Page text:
Effect of intravitreal bevacizumab on the retina ganglion cell layer
Zhang A, Kumar N, and Desai U. Effect of intravitreal bevacizumab on the retina ganglion cell layer. Invest Ophthalmol Vis Sci 2019; 60(9).
Invest Ophthalmol Vis Sci
Purpose: To investigate the effect of intravitreal (IV) bevacizumab on the ganglion cell layer (GCL) of patients with age-related macular degeneration (ARMD), diabetic macular edema (DME), and retinal vein occlusions (RVO).
Methods: A total of 172 charts of patients who presented to the Henry Ford Health System in the year 2016 and received IV bevacizumab were reviewed. Patients who received other IV injections such as steroids, ranibizumab, or aflibercept, and patients who had retinal therapies such as laser or surgery were excluded. Patients were included if they had either ARMD, DME, or RVO including central retinal vein occlusion and branch retinal vein occlusion, and three injections. Both unilateral and bilateral involvement were included. Demographic data, as well as best-corrected visual acuity (BCVA), intraocular pressure (IOP), and GCL average volumes on presentation and after each of the three injections were collected. Changes in GCL volume compared to presentation, and the untreated eye if the condition is unilateral, were analyzed. Correlations between GCL and BCVA or IOP changes were also investigated. Comparisons between RVO, ARMD, and DME were also studied.
Results: Fifty eyes from 25 patients were included. Eighteen patients had unilateral disease. There was a statistically significant decrease in GCL volume compared to the initial volume of the same eye after the second and third injections for all subjects. There was also a significant decrease in GCL volume compared to the contralateral eye after the second injection, but not after the third. IOP was inversely correlated with GCL volume after the first and second injection, but not the third. BCVA was inversely GCL volume after the second and third injection, though this varied between diagnoses; eyes with DME had a significant association after each injection; ARMD had a significant association only after the first injection, while RVO had no significant association after any injection.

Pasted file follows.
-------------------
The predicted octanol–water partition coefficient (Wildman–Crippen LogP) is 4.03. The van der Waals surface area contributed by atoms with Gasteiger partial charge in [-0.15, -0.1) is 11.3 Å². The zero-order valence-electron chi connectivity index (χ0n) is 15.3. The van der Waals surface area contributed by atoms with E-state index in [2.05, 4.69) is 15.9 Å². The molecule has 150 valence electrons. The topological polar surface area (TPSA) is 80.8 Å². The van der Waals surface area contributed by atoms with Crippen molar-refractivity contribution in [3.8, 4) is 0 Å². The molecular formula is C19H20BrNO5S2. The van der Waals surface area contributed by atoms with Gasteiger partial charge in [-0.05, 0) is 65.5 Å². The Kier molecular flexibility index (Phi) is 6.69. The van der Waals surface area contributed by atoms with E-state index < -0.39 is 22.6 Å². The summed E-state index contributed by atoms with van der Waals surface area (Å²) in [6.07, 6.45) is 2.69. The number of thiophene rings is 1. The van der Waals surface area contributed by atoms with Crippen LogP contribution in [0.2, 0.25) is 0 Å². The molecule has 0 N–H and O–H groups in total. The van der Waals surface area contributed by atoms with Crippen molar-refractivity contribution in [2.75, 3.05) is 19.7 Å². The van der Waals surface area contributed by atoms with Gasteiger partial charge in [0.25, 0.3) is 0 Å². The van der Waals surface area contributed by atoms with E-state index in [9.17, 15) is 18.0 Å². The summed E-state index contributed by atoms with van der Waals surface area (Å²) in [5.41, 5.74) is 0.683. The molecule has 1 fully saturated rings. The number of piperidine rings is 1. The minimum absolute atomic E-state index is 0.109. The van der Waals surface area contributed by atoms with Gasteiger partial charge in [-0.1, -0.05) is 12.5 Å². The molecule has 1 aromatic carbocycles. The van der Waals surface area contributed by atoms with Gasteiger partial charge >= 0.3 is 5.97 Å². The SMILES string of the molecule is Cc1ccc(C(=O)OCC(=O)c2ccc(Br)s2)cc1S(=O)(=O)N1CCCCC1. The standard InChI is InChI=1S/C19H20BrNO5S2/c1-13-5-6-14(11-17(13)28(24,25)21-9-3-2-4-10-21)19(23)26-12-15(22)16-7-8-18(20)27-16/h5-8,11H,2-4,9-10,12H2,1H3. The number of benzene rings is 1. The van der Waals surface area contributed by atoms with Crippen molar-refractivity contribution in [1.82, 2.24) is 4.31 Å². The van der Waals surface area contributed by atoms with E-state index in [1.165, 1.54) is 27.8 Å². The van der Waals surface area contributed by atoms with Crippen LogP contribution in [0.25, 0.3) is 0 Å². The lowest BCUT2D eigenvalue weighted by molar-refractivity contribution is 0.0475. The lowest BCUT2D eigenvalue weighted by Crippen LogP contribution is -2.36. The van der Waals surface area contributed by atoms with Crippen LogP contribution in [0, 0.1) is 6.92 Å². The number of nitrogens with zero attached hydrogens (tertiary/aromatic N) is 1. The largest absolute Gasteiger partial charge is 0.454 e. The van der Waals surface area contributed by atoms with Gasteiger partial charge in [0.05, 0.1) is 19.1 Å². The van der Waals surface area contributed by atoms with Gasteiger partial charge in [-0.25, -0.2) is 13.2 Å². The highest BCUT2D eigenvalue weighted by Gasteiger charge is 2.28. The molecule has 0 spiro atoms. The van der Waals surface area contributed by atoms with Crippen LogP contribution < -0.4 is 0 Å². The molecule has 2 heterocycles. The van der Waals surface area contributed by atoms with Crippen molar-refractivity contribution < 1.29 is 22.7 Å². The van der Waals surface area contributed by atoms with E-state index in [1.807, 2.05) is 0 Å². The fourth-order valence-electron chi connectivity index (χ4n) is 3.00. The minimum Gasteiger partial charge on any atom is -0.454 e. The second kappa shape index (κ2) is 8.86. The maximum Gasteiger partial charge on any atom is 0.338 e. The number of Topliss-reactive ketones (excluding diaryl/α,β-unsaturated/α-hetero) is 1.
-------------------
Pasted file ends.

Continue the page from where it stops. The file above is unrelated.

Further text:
Conclusions: Use of IV bevacizumab has a trend toward greater interval thinning of the GCL in the treated eye, but compared to the untreated eye, this does not remain significant, implying this may be due to the underlying condition. The significance of correlation between improvement in vision and change in GCL volume after treatment varies depending on the condition being treated, suggesting that these diseases respond differently to bevacizumab.